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H.Con.Res. 370 (102nd): Concerning the humanitarian crisis in Somalia.

The text of the resolution below is as of Oct 8, 1992 (Passed Congress).


Agreed to October 8, 1992

One Hundred Second Congress of the United States of America


Begun and held at the City of Washington on Friday, the third day of January,

one thousand nine hundred and ninety-two

Concurrent Resolution

Whereas violence, anarchy, and starvation continue to escalate in Somalia;

Whereas there have been more than 100,000 deaths by starvation and approximately 2,000,000 people face death from starvation and disease as a result of drought, famine, and civil war;

Whereas one-fourth of all Somali children under the age of five have perished and three out of four of the remaining young children are still in danger of dying;

Whereas a 95 percent malnutrition rate and a 75 percent severe malnutrition rate currently exist in Somalia;

Whereas hundreds of thousands of Somalis are refugees or internally displaced;

Whereas a state of almost total anarchy has existed for 19 months, following the overthrow of the Siad Barre dictatorship and the subsequent civil war between various Somali clans, during which period the government has ceased to exist--no police, no army, no health ministry, no schools, and no civil administration of any kind;

Whereas Somali warring factions have disrupted international relief efforts, attacked convoys, stolen food and medical supplies, and injured and killed relief workers;

Whereas the safety of relief workers and people seeking care must be assured during periods needed to provide medical and feeding services;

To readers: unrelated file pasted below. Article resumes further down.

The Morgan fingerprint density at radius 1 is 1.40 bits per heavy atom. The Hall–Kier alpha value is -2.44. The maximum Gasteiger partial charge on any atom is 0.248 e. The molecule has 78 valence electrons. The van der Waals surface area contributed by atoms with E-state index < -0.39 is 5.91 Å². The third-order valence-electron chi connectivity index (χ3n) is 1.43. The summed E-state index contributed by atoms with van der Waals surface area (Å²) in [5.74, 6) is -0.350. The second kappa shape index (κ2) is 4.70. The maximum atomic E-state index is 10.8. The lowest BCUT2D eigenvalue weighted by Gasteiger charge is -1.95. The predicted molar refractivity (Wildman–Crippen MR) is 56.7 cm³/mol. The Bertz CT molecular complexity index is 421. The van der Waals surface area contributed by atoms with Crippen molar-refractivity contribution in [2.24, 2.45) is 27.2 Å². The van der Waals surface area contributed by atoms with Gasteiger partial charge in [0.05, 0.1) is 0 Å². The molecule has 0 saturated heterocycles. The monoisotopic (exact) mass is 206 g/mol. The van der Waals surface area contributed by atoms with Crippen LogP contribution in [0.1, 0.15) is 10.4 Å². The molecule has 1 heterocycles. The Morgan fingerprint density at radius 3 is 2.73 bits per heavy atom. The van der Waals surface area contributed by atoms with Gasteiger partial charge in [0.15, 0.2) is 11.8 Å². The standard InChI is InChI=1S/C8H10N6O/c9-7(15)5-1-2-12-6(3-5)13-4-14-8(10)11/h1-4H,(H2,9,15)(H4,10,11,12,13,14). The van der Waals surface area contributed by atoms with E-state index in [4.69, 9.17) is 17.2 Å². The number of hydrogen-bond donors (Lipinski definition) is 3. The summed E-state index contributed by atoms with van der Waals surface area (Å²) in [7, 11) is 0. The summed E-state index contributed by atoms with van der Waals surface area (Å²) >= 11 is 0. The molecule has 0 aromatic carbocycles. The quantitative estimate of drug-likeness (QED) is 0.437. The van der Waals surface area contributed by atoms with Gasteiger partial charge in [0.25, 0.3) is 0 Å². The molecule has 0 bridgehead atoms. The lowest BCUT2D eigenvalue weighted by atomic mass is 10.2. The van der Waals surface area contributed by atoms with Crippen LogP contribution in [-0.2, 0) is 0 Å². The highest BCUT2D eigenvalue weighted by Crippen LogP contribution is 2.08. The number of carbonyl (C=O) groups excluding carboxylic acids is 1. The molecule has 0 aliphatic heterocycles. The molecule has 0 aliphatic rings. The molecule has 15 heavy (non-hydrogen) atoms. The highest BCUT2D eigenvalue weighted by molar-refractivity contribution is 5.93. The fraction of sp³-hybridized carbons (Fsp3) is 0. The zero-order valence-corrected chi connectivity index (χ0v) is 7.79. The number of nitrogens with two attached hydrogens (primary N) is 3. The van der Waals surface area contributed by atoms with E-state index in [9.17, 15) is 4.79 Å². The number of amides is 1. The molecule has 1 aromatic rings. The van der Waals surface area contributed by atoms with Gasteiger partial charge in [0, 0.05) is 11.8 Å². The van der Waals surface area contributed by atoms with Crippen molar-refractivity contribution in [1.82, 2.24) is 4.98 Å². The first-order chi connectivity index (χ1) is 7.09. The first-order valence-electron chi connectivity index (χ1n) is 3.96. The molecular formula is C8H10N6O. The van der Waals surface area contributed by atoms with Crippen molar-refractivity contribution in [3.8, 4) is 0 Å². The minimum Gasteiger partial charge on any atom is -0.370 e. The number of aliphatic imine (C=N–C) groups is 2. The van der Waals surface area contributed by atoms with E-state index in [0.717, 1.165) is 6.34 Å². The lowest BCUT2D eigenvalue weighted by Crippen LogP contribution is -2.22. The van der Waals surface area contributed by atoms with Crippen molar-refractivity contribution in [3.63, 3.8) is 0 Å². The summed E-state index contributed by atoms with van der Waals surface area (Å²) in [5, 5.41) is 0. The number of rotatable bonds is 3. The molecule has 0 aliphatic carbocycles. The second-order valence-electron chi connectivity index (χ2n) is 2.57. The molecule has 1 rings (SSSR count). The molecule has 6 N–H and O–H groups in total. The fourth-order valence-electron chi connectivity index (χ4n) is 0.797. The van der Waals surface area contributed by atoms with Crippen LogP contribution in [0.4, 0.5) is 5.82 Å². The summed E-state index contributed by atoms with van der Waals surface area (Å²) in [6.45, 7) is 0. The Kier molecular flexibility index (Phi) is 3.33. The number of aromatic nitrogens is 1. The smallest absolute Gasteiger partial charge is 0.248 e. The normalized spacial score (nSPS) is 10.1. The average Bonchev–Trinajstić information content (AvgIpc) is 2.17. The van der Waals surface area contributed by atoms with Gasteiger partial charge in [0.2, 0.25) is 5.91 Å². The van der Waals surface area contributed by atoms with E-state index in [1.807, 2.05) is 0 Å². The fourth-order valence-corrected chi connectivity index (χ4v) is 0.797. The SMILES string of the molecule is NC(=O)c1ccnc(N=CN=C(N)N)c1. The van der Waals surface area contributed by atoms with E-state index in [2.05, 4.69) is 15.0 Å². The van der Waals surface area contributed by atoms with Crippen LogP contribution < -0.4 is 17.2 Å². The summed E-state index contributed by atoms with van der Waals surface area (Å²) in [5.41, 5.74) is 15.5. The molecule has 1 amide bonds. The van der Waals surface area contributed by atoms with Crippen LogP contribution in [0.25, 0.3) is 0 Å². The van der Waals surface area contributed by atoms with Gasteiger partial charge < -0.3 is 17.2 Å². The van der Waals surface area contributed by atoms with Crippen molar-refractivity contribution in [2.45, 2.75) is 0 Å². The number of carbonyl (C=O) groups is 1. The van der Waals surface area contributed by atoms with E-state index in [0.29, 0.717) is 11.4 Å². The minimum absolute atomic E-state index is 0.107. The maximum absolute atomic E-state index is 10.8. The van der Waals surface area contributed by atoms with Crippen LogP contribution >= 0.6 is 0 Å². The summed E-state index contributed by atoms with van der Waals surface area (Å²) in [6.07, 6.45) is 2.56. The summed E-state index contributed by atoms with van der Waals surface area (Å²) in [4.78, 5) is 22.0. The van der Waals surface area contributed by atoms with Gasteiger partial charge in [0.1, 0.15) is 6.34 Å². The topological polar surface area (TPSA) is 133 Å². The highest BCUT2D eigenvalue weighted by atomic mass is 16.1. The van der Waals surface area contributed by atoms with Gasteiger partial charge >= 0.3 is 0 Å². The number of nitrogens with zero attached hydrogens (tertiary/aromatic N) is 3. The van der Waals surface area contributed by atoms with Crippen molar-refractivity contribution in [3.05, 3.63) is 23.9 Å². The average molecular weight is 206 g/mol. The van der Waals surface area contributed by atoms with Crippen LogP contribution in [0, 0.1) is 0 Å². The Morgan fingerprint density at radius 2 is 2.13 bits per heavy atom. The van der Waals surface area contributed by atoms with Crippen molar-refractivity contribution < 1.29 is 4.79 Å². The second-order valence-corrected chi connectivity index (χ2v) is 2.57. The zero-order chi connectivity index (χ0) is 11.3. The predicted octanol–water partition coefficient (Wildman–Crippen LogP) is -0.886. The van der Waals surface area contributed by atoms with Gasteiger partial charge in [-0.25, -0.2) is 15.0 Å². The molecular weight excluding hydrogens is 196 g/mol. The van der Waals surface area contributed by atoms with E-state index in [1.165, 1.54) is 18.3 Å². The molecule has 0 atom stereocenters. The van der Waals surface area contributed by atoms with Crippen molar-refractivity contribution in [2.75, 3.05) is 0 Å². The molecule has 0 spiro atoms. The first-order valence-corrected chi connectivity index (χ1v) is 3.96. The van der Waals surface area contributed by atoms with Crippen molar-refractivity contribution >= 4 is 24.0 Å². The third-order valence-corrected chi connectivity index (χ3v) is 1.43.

Whereas Somali leaders have been unable or unwilling to exert control over those responsible for the clan, subclan, and random violence which jeopardizes relief operations;

Whereas the process of peace negotiations should not be permitted to delay resolution of the obvious security problems that prevent relief operations; and

Whereas President Bush recently welcomed the call of the Secretary-General of the United Nations for a new agenda to strengthen the ability of the United Nations to prevent, contain, and resolve conflict across the globe: Now, therefore, be it

    Resolved by the House of Representatives (the Senate concurring), That the President should--

      (1) express to the United Nations Security Council the desire and the willingness of the United States to participate, consistent with applicable United States legal requirements, in the deployment of armed United Nations security guards, as authorized by the Security Council, in order to secure emergency relief activities and enable greater numbers of international and Somali organizations and people to provide relief and rehabilitation assistance;

      (2) express to the United Nations Security Council that the exigency of the crisis in Somalia warrants authorization by the Security Council of the deployment of United Nations security guards even in the event that an invitation by the various warring Somali factions cannot be obtained;

      (3) encourage discussion of alternative strategies for solving the political crisis in Somalia;

      (4) support the United Nations-sponsored relief coordination conference for Somalia scheduled for mid-October 1992; and

      (5) make every effort to ensure that adequate United States financial support exists for the United Nations to carry out its humanitarian and peacekeeping/peacemaking mission in Somalia.


Clerk of the House of Representatives.


Secretary of the Senate.